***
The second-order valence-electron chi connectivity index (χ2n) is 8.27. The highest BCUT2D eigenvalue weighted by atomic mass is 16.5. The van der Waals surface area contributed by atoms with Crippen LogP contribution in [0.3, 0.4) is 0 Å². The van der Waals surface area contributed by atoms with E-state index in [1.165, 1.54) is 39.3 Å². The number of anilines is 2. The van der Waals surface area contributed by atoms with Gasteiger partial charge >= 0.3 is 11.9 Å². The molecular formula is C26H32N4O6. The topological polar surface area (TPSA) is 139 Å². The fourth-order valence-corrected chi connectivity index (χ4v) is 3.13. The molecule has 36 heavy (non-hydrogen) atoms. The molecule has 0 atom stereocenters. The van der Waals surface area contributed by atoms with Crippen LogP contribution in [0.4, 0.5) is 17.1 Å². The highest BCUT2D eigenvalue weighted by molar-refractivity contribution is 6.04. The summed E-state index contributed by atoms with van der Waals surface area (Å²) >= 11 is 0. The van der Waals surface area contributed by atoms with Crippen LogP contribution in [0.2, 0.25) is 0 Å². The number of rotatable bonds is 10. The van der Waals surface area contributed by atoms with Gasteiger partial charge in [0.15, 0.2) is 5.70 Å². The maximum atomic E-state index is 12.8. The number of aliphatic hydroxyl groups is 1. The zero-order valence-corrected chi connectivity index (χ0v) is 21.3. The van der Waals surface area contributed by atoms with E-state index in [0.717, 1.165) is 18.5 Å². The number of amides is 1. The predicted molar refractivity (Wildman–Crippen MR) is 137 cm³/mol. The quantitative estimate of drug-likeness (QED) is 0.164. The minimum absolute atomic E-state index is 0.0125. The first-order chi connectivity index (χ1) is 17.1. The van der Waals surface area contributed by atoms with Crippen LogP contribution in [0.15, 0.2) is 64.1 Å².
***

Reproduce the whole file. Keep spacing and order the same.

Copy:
The second-order valence-electron chi connectivity index (χ2n) is 8.27. The highest BCUT2D eigenvalue weighted by atomic mass is 16.5. The van der Waals surface area contributed by atoms with Crippen LogP contribution in [0.3, 0.4) is 0 Å². The van der Waals surface area contributed by atoms with E-state index in [1.165, 1.54) is 39.3 Å². The number of anilines is 2. The van der Waals surface area contributed by atoms with Gasteiger partial charge >= 0.3 is 11.9 Å². The molecular formula is C26H32N4O6. The topological polar surface area (TPSA) is 139 Å². The fourth-order valence-corrected chi connectivity index (χ4v) is 3.13. The molecule has 36 heavy (non-hydrogen) atoms. The molecule has 0 atom stereocenters. The van der Waals surface area contributed by atoms with Crippen LogP contribution in [0.4, 0.5) is 17.1 Å². The highest BCUT2D eigenvalue weighted by molar-refractivity contribution is 6.04. The summed E-state index contributed by atoms with van der Waals surface area (Å²) >= 11 is 0. The van der Waals surface area contributed by atoms with Crippen LogP contribution in [0.2, 0.25) is 0 Å². The number of rotatable bonds is 10. The van der Waals surface area contributed by atoms with Gasteiger partial charge in [0.15, 0.2) is 5.70 Å². The maximum atomic E-state index is 12.8. The number of aliphatic hydroxyl groups is 1. The zero-order valence-corrected chi connectivity index (χ0v) is 21.3. The van der Waals surface area contributed by atoms with E-state index in [0.717, 1.165) is 18.5 Å². The number of amides is 1. The predicted molar refractivity (Wildman–Crippen MR) is 137 cm³/mol. The quantitative estimate of drug-likeness (QED) is 0.164. The minimum absolute atomic E-state index is 0.0125. The first-order chi connectivity index (χ1) is 17.1. The van der Waals surface area contributed by atoms with Crippen LogP contribution in [0.15, 0.2) is 64.1 Å².